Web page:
Interview: David Turczi on Complex Game Design (Part 2/2)

In part 2 of our interview with David Turczi, he talks about the design and development of complex games including his recent designs: Perseverance, The Defence of Procyon 3, Excavation Earth, Tekhenu and Tawantinsuyu.

David Turczi
Promo shot of Perseverance

DM: Hi David, thanks for joining us again. You are known for designing complex games with rich themes. Which of those two elements do you typically start with?

DT: For me, everything has to fit into a system and that works wonderfully for 2-3 hour heavy Euro games. I am primarily a Eurogame designer. So, while I don’t really do ‘thematic’ games, all my games are ‘thematically inspired’. Of course, this has improved over the years.

I typically ask:

  • ‘Who are you?’,
  • ‘What do you do on your turn?’,
  • ‘How does that make sense?’,
  • ‘How does that generate conflict between players’ and
  • ‘How does that model the mechanism?’

Sometimes, it is the other way around. I see how other games have approached a mechanism and notice that, while some did ‘this’ and others did ‘that’, none of them have taken the unexpected third option.  I’ll look at the conflict that making that change models.

However, when I work with a publisher such as Mindclash, who have a strong theme focus and who build amazing worlds for their games, I barely try to theme the mechanism. It must make narrative sense, but I know that they will take the mechanisms and build an incredible world around them. 

Then I redesign and refine the mechanisms with the world they have created in mind. In that situation, it’s concept, setting, narrative and then the mechanisms. All parts of the process come back around on themselves.

Our forthcoming game, Perseverance, is a huge project that involved a team of designers. It’s about surviving and exploring an island, eventually becoming the leader of a city while fending off dinosaur attacks but it began as a game about Icelandic democracy.

I pitched it to Mindclash a few years ago, when four Viking games were released at Essen, and they said that “the Vikings have to go”. So, what other system did this democracy themed worker placement model?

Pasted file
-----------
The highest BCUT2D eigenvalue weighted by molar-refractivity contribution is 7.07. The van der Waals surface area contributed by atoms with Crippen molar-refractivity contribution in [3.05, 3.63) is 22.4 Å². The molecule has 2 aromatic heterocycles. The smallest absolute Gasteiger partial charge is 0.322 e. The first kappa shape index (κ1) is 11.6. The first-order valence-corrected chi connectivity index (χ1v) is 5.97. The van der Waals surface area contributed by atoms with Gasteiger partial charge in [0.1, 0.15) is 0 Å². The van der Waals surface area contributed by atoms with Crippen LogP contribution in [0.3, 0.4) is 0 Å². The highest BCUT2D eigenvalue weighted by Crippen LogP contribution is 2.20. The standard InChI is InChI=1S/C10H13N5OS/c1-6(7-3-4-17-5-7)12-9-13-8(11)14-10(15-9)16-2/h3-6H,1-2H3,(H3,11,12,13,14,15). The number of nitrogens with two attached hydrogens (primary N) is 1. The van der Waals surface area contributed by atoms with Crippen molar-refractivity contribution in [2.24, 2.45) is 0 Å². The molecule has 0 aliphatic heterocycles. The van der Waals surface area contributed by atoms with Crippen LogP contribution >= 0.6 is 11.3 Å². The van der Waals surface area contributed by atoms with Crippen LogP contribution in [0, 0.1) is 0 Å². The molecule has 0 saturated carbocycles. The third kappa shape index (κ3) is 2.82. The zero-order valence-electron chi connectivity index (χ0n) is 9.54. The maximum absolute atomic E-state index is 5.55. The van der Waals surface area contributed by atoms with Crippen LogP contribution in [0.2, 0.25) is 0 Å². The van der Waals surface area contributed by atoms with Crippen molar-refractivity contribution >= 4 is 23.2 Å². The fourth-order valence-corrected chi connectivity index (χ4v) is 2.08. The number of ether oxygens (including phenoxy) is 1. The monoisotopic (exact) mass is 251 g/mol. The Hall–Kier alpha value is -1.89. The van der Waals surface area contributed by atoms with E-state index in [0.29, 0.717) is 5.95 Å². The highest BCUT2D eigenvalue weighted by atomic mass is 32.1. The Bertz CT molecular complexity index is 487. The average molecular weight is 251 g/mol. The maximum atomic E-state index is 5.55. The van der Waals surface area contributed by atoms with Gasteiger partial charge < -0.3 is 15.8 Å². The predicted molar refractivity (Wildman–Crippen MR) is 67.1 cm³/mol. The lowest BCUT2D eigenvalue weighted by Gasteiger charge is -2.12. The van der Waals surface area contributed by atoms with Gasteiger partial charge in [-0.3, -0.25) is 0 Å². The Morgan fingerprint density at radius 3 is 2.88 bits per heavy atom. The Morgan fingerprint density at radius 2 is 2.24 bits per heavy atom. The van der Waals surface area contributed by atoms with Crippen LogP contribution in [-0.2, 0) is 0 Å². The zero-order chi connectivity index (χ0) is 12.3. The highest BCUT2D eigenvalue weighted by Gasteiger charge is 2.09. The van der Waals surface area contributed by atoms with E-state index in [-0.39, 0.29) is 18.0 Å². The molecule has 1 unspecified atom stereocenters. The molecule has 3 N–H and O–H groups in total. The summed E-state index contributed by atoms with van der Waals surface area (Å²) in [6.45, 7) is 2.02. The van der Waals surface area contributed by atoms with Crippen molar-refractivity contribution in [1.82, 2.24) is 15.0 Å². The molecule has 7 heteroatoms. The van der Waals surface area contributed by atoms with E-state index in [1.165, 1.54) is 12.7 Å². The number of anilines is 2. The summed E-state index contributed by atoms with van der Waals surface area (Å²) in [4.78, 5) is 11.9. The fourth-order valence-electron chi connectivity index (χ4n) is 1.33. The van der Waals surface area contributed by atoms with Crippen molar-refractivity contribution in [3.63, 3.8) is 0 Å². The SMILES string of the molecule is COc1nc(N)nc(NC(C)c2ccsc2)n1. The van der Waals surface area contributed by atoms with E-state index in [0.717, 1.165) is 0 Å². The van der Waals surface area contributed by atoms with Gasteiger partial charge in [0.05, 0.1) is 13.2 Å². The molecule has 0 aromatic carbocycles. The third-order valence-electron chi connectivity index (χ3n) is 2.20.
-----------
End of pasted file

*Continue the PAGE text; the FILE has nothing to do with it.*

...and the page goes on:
We agreed that it had to be a closed community, big enough to be a mass of people voting and we thought of this idea of building a city on a deserted island. Then Richard said: Wouldn’t it be cool if there were dinosaurs on the island?”

That meant we had to take the ‘fill your boats with supplies’ semi-cooperative scoring – which made no sense without the Viking theme – and spend a full year redesigning a system based around the theme of exploring the island and riding dinosaurs.

Perseverance began with the mechanism – dice voting for area control – but once the world had been created the theme inspired many other mechanisms.

When done well, there is no ‘theme first, mechanism first’. Both enhance each other.

David Turczi

DM: The Defence of Procyon 3 is an ambitious game in terms of its design – four asymmetric factions, team-based gameplay with solo, co-op and competitive modes. Can you tell us more about the design and development process it underwent?

DT: Defence of Procyon 3 is my dream project. I didn’t do it because someone asked me, or for the money or because there is a market for it. The reason I did it was simply because I wanted that game to exist.

I had been in discussion with a publisher regarding a game in the Cthulu IP and I an idea where players were using tanks to fight the cultists. The publisher had just released a miniatures game in the IP and discussion stopped. But I had fallen in love with the concept and thought ‘what about ‘Starship Troopers’ as an alternative theme?’.